5) Labour Costs

The most controversial initiative is Canada Post’s plan to cut its workforce and renegotiate the company’s employee pension plan. There are agreements between Ottawa and Canada Post that safeguard the pensions of current employers, however, future employee pension plans are at risk. Because these changes require less labour, Canada Post is hoping to reduce unemployment through attrition, as opposed to layoffs (which reduces the risk of involuntary and unexpected unemployment).

Technological innovation is primarily responsible for declining demand of mail services delivered traditionally by couriers, such as Canada Post. For example, online banking is a cheaper alternative to paper billing and email services are more efficient than first-class mail deliver. Parcel delivery, however, is expanding due to the popularity of online shopping. These shifts and their economic consequences have compelled Canada Post to seek a new direction in order to avoid an estimated $1 billion in financial losses.

The reality, of course, is that measures to increase efficiency can reduce short-term employment. It is arguable that competent service-delivery justifies this result. Trimming Canada Post also lessens the burden placed on Canadian taxpayers. These changes are necessary in order for Canada Post to operate both competitively and competently. The five-point plan demonstrates at least some willingness to adapt to current realities with as little disruption as possible. Institutions must acclimatize to customer preferences and Canada Post is gearing to improve their services in a practical, convenient manner.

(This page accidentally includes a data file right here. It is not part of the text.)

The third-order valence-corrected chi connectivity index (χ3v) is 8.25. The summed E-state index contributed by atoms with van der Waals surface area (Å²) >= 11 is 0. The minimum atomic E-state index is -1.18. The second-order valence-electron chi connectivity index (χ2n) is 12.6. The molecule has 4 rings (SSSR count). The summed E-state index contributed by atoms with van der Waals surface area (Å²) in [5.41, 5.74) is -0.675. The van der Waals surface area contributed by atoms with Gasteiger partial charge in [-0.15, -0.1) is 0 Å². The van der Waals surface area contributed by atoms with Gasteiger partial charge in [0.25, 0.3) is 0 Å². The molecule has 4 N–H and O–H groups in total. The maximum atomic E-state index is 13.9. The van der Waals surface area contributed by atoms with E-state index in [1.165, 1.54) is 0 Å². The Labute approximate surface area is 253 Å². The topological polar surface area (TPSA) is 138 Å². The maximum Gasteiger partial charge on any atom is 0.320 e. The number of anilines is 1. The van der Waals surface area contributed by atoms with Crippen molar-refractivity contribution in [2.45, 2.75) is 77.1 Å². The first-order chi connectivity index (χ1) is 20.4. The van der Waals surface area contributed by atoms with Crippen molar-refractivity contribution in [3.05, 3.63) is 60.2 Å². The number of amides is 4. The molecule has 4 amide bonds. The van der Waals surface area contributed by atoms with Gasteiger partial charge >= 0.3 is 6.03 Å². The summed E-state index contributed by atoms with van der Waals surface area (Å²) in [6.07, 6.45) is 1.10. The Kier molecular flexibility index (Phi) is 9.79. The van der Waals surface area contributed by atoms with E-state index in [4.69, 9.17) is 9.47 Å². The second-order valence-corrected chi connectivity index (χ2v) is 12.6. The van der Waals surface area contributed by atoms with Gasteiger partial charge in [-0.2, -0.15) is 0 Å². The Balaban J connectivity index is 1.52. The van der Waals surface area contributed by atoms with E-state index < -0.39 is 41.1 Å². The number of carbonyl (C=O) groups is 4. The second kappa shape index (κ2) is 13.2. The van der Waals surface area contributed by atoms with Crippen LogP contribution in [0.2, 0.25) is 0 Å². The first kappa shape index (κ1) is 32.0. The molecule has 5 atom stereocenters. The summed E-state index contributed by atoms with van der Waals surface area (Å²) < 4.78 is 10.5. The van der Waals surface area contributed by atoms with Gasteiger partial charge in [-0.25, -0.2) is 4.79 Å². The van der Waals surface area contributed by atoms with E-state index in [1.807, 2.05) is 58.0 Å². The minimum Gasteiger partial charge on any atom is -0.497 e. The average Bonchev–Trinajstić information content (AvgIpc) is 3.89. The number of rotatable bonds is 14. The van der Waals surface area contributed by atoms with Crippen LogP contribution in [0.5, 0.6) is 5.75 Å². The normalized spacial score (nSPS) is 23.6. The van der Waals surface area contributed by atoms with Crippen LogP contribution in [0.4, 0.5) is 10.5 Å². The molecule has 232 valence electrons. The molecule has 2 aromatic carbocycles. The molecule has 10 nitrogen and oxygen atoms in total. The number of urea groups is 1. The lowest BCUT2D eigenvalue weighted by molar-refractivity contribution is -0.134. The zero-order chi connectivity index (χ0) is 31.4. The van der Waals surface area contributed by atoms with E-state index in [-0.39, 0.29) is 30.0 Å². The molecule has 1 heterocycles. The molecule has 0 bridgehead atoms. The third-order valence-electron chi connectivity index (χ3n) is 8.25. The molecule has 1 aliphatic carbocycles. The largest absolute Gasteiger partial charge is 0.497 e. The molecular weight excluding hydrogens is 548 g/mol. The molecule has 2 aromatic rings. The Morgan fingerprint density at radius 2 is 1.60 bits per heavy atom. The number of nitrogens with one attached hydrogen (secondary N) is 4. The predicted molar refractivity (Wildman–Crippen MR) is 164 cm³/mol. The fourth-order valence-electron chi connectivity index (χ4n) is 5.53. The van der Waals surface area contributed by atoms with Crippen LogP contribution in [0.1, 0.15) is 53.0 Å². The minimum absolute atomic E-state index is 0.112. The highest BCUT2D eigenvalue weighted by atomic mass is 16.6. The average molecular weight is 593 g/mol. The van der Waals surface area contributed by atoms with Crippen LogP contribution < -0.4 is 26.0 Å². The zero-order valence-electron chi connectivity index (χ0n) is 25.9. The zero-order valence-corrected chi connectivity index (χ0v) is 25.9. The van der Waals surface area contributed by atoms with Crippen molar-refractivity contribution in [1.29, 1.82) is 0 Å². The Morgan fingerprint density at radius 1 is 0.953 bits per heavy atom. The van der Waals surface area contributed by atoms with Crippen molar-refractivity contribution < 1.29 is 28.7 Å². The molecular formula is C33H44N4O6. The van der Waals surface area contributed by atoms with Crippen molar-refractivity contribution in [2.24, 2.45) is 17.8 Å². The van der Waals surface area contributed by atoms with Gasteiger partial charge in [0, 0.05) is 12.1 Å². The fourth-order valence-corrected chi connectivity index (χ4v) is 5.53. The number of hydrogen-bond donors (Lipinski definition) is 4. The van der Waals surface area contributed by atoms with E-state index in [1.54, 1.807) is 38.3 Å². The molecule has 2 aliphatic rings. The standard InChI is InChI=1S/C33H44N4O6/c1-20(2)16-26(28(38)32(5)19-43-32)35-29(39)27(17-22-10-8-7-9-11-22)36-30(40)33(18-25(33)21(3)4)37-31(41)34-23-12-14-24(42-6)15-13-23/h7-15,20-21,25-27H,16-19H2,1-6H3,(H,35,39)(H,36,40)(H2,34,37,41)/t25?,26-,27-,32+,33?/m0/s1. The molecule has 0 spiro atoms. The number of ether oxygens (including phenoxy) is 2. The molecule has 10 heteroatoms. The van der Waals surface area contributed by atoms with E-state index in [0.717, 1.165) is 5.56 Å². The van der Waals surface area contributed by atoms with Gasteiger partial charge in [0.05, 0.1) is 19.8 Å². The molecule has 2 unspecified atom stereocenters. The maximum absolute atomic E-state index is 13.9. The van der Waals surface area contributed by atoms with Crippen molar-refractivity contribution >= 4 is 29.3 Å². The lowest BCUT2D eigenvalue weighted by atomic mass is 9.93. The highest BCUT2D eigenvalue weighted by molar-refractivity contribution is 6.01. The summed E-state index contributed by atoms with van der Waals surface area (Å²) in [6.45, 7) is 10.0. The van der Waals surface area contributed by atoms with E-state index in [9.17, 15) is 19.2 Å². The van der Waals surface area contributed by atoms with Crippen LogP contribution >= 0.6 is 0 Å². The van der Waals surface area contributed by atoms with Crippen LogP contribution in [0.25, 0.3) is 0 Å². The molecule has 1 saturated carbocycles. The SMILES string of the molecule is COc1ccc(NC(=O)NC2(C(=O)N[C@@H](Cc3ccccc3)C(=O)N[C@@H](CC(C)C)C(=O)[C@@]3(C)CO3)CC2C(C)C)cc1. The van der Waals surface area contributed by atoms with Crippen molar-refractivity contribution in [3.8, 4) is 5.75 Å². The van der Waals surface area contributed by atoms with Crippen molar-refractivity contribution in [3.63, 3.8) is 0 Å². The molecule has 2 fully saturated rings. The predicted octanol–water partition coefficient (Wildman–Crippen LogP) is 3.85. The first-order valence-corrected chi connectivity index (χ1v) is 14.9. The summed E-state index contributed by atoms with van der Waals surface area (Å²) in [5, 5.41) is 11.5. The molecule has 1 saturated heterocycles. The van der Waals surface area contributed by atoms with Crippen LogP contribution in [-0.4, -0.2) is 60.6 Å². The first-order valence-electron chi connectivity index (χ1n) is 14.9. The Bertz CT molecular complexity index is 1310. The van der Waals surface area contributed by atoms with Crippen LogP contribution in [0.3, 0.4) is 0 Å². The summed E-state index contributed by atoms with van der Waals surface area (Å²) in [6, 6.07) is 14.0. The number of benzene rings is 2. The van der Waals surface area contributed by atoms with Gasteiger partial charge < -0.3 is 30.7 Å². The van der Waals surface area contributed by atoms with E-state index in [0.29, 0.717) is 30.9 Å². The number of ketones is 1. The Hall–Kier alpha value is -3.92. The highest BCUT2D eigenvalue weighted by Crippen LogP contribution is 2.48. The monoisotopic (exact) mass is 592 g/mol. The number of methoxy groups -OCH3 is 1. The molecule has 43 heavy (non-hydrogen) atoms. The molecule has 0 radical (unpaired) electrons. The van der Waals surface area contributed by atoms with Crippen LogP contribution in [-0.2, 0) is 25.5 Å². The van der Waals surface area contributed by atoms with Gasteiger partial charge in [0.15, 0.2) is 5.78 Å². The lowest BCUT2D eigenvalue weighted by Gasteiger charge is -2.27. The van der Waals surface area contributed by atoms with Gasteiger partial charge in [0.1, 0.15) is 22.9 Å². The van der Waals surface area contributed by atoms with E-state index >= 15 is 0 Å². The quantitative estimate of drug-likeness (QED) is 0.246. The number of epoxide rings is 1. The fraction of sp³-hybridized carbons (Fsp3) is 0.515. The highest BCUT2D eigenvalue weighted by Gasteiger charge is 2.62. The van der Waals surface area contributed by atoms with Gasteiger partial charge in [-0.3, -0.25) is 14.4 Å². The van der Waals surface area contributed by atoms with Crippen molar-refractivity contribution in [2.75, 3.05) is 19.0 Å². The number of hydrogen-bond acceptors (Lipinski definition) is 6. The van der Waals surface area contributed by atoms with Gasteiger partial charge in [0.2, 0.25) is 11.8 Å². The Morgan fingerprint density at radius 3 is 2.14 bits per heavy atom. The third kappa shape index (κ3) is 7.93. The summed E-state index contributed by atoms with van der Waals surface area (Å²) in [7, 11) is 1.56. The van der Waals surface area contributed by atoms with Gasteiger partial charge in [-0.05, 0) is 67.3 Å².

Rachel Lowe is a 2013-2014 Atlantic Institute for Market Studies’ Student Fellow. The views expressed are the opinion of the author and not necessarily the Institute